Every day that passes with Covid-19, there are new experiences.
Some of the new realities, like digital inequality, have not featured in our vocabulary but are important to the future of the country.
Since the advent of digitisation, much of the discussion has centred on the digital divide (the difference between those who have ready access to broadband and devices, and those who don’t). However, a new challenge has emerged.
This is the digital inequality, which refers to the disparities in knowledge and ability of using digital technologies within the population that have access to broadband and devices.
I hold the view that if we solved access and affordability of broadband, people would automatically take advantage of the vast resources in Internet to educate themselves.
It turns out that like economic inequality, digital inequality is a growing concern due to different motivations for using online services. These differences have become more pronounced since we started remote teaching at the universities.
At the beginning, we started with graduate students since their class sizes were smaller. The teaching went on smoothly to the extent that doctoral students questioned why we preferred classroom teaching.
However, remote teaching for undergraduates has proven to be quite a challenge due to an emerging phenomenon - digital inequalities. Digital skills that we have come to take for granted are not evenly distributed in the population. Social context plays a major role on how digital media is integrated into people’s lives.
This is largely precipitated by unequal opportunities and rewards for an individual’s status within society. A keen observation reveals that outside of college, students’ activities online have divergent implications depending on their social capital.
I have spent more than four weeks pursuing students who, despite having broadband, fail to attend class. Some said they do not have a quiet place to participate in remote learning. Indeed, some come from poor families and live in either one roomed houses or makeshift houses in poor neighbourhoods. They feel intimidated by their colleagues with beautiful backgrounds showing in digital class conferences.
There are other bigger problems. These young adults (aged 18-25 where most undergraduates fall) are at a very critical period in their lives. Psychologists call it a period of heightened self-awareness. They are sensitive to how their thoughts, actions or emotions relate to their internal standards in order to understand how others perceive them.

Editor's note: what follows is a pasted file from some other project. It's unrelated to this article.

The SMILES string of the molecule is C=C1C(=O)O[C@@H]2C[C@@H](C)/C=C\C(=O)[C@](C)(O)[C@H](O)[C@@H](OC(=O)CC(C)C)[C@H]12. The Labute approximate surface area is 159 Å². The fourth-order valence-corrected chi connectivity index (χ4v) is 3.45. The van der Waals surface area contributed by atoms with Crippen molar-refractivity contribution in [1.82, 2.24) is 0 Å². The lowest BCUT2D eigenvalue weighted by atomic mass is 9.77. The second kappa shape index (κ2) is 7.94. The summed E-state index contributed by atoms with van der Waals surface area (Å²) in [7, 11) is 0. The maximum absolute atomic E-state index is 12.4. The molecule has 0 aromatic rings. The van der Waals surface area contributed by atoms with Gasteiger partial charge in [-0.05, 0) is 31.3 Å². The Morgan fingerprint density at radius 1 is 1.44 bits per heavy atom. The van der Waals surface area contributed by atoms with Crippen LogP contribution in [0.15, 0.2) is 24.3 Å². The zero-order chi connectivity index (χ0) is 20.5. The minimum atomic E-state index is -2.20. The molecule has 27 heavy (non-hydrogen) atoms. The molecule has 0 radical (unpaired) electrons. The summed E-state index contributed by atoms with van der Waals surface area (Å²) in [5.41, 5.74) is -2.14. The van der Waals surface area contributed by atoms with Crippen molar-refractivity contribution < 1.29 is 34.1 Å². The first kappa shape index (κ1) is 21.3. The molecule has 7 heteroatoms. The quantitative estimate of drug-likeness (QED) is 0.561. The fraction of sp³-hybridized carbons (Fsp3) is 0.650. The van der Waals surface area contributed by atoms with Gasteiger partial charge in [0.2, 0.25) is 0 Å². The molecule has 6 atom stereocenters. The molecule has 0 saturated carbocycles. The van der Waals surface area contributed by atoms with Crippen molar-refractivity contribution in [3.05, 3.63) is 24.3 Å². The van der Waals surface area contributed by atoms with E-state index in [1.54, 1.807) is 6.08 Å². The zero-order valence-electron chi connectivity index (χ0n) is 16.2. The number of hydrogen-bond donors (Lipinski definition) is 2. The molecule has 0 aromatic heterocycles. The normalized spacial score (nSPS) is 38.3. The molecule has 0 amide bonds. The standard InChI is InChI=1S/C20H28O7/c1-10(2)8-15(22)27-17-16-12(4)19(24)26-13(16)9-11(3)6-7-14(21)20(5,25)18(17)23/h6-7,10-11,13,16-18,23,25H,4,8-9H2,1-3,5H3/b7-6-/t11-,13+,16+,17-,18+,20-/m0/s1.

In their self-reflections, sometimes they misjudge themselves with dire consequences when some decide to take their lives. The Daily Nation of March 18th reported that, at least 12 university students had committed suicide since January in a worrying trend for education stakeholders, who are now seeking ways to address the problem.
These problems are never addressed since few of our universities have a counselling service for students. In the meantime, research has just begun to conceptualize the term digital inequality. Early definitions centers around access, usage, skills, and self-perceptions.
There will eventually be better definition of this emerging concept but for now we must plan to teach knowing that social and economic inequalities play a big role in the student’s responsiveness to learning. When I reflect on my own experience in the US, I remember the sheer intimidation in class with students from higher social backgrounds.
It took me two years to muster enough confidence to participate like any normal student. At times I felt so bad about where I came from that I started to question myself if it was worth it to continue with education to the extent that I visited the university counselling services.
After explaining to a counselor how I felt in detail, he asked me to narrate one incident. Our sociology professor had asked each one of us in class to state the best present ever that we each received from our parents.
Virtually every person in class had received either a motorbike, a car or a holiday abroad but when it came to my turn I was very honest to say a bottle of Coca-Cola from my mother for passing the grade’s school exams. The entire class burst into laughter. It hurt me, I concluded. He told me: “Young man! You are normal.”
To my students and their agemates in similar predicament: social, economic or digital inequality should never stand in your way to success.
Some of your classmates may be using expensive tablets, laptops or smart phones with expensive backgrounds to learn online. They could be displaying large, airy, rooms in their homes, complete with servants who serve them tea during class.
Your cheap Huawei entry smart phone will take you places beyond your imaginations.